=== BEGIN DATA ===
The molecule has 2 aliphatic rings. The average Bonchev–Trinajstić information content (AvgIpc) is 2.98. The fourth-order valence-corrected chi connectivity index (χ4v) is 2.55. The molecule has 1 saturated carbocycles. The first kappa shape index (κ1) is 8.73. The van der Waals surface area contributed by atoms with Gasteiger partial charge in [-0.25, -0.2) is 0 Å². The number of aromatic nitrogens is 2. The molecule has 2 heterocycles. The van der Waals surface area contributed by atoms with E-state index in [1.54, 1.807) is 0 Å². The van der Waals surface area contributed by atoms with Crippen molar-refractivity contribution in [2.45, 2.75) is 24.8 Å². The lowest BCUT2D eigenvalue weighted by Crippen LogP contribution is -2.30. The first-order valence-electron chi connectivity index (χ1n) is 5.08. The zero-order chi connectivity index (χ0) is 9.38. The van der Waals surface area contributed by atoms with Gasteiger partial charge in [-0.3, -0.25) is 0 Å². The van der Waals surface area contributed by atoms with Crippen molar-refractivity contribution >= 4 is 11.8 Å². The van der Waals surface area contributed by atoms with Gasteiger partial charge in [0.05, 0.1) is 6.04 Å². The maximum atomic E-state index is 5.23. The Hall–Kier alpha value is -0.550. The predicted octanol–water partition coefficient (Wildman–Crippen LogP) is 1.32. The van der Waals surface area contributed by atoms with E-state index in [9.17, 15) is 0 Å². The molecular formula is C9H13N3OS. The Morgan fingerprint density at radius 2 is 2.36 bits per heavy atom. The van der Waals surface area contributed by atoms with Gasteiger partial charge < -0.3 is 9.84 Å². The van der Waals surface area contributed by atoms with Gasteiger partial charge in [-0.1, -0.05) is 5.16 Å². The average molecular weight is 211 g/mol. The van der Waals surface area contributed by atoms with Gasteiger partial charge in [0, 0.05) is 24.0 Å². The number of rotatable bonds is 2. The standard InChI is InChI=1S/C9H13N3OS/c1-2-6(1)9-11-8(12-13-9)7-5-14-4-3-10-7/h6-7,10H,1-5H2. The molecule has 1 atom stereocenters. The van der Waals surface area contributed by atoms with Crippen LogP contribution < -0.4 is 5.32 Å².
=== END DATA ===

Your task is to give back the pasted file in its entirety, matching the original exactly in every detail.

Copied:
The molecule has 2 aliphatic rings. The average Bonchev–Trinajstić information content (AvgIpc) is 2.98. The fourth-order valence-corrected chi connectivity index (χ4v) is 2.55. The molecule has 1 saturated carbocycles. The first kappa shape index (κ1) is 8.73. The van der Waals surface area contributed by atoms with Gasteiger partial charge in [-0.25, -0.2) is 0 Å². The number of aromatic nitrogens is 2. The molecule has 2 heterocycles. The van der Waals surface area contributed by atoms with E-state index in [1.54, 1.807) is 0 Å². The van der Waals surface area contributed by atoms with Crippen molar-refractivity contribution in [2.45, 2.75) is 24.8 Å². The lowest BCUT2D eigenvalue weighted by Crippen LogP contribution is -2.30. The first-order valence-electron chi connectivity index (χ1n) is 5.08. The zero-order chi connectivity index (χ0) is 9.38. The van der Waals surface area contributed by atoms with Gasteiger partial charge in [-0.3, -0.25) is 0 Å². The van der Waals surface area contributed by atoms with Crippen molar-refractivity contribution >= 4 is 11.8 Å². The van der Waals surface area contributed by atoms with Gasteiger partial charge in [0.05, 0.1) is 6.04 Å². The maximum atomic E-state index is 5.23. The Hall–Kier alpha value is -0.550. The predicted octanol–water partition coefficient (Wildman–Crippen LogP) is 1.32. The van der Waals surface area contributed by atoms with E-state index in [9.17, 15) is 0 Å². The molecular formula is C9H13N3OS. The Morgan fingerprint density at radius 2 is 2.36 bits per heavy atom. The van der Waals surface area contributed by atoms with Gasteiger partial charge < -0.3 is 9.84 Å². The van der Waals surface area contributed by atoms with Gasteiger partial charge in [-0.1, -0.05) is 5.16 Å². The average molecular weight is 211 g/mol. The van der Waals surface area contributed by atoms with Gasteiger partial charge in [0, 0.05) is 24.0 Å². The number of rotatable bonds is 2. The standard InChI is InChI=1S/C9H13N3OS/c1-2-6(1)9-11-8(12-13-9)7-5-14-4-3-10-7/h6-7,10H,1-5H2. The molecule has 1 atom stereocenters. The van der Waals surface area contributed by atoms with Crippen LogP contribution < -0.4 is 5.32 Å².